1.1 – What is it?
“Emotional Intelligence is the practice of managing our personality to be both personally and inter- personally effective. This is achieved through the habitual practice of thinking about feeling and feeling about thinking, to guide one’s behaviour. The extent and effectiveness by which an individual does this is determined largely by their attitudes.” (Maddox, 2014).
Goleman (2006) argues that only 25% of performance is down to cognitive intelligence, or IQ, whilst the remaining 75% is largely explained by emotional intelligence levels. To an important extent, EI governs the ways in which people deploy their IQ and their personality attributes. In short, people who work to acquire the mindset and behaviours associated with a high level of emotional intelligence are also learning to amplify their intellectual strengths and positive personality traits.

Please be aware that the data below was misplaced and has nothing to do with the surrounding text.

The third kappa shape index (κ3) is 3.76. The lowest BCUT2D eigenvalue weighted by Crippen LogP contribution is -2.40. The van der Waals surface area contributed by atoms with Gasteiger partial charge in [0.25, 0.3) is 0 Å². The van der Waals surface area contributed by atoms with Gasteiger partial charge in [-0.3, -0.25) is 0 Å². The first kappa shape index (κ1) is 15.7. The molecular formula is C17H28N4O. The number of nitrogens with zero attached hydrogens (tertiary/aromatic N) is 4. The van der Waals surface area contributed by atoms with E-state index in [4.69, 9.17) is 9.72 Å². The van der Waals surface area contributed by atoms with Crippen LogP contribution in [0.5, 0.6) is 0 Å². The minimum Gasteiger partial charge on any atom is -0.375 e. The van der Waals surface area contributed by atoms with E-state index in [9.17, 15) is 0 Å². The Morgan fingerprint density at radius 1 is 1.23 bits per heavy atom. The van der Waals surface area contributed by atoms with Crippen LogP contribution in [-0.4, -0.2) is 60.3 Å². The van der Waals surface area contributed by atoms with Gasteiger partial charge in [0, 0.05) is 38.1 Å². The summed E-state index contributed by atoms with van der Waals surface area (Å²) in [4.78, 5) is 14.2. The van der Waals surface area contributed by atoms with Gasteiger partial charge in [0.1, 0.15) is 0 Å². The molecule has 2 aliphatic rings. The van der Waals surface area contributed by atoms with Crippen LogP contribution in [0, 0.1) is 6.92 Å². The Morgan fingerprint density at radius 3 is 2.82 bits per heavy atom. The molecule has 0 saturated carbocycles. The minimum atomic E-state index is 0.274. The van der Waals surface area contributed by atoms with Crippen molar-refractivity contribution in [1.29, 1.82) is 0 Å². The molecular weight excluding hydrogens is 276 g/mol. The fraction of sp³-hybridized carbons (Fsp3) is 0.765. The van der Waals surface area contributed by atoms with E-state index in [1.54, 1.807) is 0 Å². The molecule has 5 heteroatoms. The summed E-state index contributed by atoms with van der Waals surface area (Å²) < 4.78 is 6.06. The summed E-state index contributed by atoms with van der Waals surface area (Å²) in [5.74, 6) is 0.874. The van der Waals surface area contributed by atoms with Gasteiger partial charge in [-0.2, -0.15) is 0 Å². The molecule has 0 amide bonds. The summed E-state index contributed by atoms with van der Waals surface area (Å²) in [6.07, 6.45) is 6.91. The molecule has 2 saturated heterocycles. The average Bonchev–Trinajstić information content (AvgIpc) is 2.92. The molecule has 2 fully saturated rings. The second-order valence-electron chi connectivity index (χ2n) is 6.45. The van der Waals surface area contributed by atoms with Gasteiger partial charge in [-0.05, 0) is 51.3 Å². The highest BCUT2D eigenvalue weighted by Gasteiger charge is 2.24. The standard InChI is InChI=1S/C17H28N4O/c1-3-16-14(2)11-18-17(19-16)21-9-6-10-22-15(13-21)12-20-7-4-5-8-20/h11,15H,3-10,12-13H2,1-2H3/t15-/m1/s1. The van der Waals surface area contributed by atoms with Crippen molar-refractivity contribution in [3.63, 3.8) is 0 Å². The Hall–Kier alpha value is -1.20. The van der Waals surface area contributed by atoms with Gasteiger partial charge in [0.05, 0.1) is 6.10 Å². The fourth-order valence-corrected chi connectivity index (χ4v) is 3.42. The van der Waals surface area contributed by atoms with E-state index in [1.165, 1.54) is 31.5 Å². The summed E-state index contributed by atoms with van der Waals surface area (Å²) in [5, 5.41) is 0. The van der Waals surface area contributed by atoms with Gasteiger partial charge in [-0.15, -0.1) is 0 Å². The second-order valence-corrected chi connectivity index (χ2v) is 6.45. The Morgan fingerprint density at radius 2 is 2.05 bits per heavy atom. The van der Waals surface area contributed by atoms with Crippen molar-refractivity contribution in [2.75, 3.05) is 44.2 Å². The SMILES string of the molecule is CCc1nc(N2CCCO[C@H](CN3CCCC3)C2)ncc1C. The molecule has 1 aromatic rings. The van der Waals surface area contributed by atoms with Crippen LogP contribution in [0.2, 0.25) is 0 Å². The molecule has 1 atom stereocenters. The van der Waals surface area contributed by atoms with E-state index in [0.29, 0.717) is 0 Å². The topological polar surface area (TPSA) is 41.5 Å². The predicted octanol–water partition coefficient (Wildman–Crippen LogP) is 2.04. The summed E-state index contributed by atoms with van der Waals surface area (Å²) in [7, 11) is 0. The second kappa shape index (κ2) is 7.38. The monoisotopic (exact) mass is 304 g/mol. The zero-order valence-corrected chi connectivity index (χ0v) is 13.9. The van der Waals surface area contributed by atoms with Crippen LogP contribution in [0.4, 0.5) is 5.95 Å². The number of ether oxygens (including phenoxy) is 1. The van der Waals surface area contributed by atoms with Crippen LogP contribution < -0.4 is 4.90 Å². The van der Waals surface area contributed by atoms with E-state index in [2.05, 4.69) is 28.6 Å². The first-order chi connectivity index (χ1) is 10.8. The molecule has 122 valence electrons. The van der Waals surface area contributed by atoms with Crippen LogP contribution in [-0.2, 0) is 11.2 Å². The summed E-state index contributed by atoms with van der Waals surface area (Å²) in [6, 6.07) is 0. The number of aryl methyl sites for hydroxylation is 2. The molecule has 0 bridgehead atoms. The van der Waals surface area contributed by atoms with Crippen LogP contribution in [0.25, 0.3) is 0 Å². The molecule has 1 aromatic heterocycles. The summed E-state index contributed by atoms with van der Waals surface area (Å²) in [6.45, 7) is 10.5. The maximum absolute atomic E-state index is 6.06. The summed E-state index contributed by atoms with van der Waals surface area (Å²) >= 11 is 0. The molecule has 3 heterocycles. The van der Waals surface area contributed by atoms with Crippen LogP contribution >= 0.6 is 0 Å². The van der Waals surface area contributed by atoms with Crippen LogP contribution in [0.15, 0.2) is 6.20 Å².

EI is about how well a person learns to manage their temperament and to harness their innate resources and potential:
Uncovering and understanding our attitudes and beliefs about ourselves and others plays a key role in EI. As we show below, people with high self-regard tend to demonstrate high regard for others and to value their contributions, helping to bring out their full potential. The reverse is also true, so the challenge is to identify and confront the negative aspects of how we see ourselves in order to improve both our personal effectiveness and our relationships with others.
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